Newport Harbor pulled within 12-8 on the goal, and Cupido added another from the outside early in the fourth quarter. But Mater Dei countered with three straight scores, one each from Nick Lavayen, Jeff O'Brien and Matt Payne.

Mater Dei, which is top-ranked in CIF Southern Section Division 1 and has eight Newport-Mesa residents on its roster, remains the team to beat. Newport Beach resident Nick Silvers, a junior, had three goals and two steals. Newport Coast resident James Walters, a senior, had two goals and a steal while O'Brien also had two goals. Spencer Carroll, Neil LeVecke, Peter Seidner, Connor Talleur (CdM) and Luke Wyatt (CdM) are the other Newport Beach residents on Mater Dei.

Nick Lavayen and Kent Inoue both scored three goals for Mater Dei, which had a 9-4 halftime advantage.

Segesman said his team was a bit tired Saturday, but that he only sees the Monarchs getting better. Segesman said Jake Sanders, a transfer from University who plays center, will become eligible on Oct. 7.

Senior Mitchell Mendoza and junior Clay Davison each scored twice for the No. 3 Sailors in the final. Goalie Massimo Navarretta made nine saves.

"Of course, losing always hurts, but I think the players grew in confidence today," Lynn said. "That's the most important thing. I can see better communication, and more leadership from some of the older players ... With that, we still have a long ways to ago. We had five or six goals scored on us on the counterattack, and that's got to go away. One or two is acceptable, but not six."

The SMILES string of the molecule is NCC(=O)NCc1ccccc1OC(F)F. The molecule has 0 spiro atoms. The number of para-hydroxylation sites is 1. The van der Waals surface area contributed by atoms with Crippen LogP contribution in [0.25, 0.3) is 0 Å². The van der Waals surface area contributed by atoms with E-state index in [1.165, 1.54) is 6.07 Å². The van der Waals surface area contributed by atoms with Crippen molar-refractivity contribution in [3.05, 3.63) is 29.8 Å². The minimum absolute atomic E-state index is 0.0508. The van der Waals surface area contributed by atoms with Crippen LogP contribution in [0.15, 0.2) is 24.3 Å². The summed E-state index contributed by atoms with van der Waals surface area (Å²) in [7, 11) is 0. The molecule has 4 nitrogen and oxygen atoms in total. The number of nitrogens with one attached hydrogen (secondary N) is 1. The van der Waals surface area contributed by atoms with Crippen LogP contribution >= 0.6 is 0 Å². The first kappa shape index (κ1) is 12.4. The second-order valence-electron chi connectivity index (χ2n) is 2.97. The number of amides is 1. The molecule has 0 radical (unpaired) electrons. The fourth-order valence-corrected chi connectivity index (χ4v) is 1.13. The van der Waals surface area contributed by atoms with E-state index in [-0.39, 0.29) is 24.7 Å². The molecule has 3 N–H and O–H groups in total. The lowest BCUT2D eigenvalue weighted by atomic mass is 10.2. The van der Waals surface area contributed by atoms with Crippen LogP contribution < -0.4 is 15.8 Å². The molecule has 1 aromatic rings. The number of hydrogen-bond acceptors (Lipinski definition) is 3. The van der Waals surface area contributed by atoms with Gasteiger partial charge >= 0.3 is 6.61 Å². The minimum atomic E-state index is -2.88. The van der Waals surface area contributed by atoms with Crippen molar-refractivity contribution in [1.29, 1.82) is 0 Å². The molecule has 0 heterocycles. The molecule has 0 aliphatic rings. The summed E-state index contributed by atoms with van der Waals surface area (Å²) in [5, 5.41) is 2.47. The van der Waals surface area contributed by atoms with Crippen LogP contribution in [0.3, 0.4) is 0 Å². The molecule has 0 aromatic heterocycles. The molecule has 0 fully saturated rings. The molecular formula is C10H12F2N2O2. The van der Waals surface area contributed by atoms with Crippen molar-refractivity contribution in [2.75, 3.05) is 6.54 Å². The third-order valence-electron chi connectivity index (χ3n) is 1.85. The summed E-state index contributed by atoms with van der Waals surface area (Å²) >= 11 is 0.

Newport Harbor beat Back Bay rival Corona del Mar earlier Saturday in the semifinals, 10-6. Mater Dei got past Long Beach Wilson, 10-5.

Cupido had six more goals against the Sea Kings (3-4), Davison had two and Jack Mooers and Mendoza also scored.

Senior Jay Neiger led CdM with four goals, and Jack Trush had two. Senior Matt Sherburne had four steals and drew at least four exclusions.

But CdM struggled mightily on the power play, converting just one of 11 opportunities, though the Sea Kings did make two of three penalty shots.

In the tournament's third-place match, Wilson topped CdM, 10-8. Sherburne and juniors Garrett Spruth and Ashton Jajonie each scored twice.

"We're developing," said CdM Coach Barry O'Dea, whose team plays back at Newport on Saturday night in the Battle of the Bay game. "We've seen spurts, and now we're just looking to find that total consistency at the end of it all. We had a good little run in that Newport game, then we fell off again. We missed some shots. Going one for 11 on six-on-five, that hurts, that's always going to hurt. But I thought our five-man [defense] was pretty good. It'll be a good game next Saturday."

O'Dea's team will need to slow Cupido, who scored two goals in the first quarter of Saturday's semifinal to help Newport Harbor open with a 3-0 advantage. And he also finished strong, scoring three goals in the final quarter, one on a backhand.

"He's a good player," O'Dea said. "We'll have a good plan next week; we'll be ready to go. He got away with a few push-offs, and that's his game. He got called for a couple, but he also got away with a couple. And, you know, our guys lost track of him a little bit there in the fourth quarter. That won't happen again."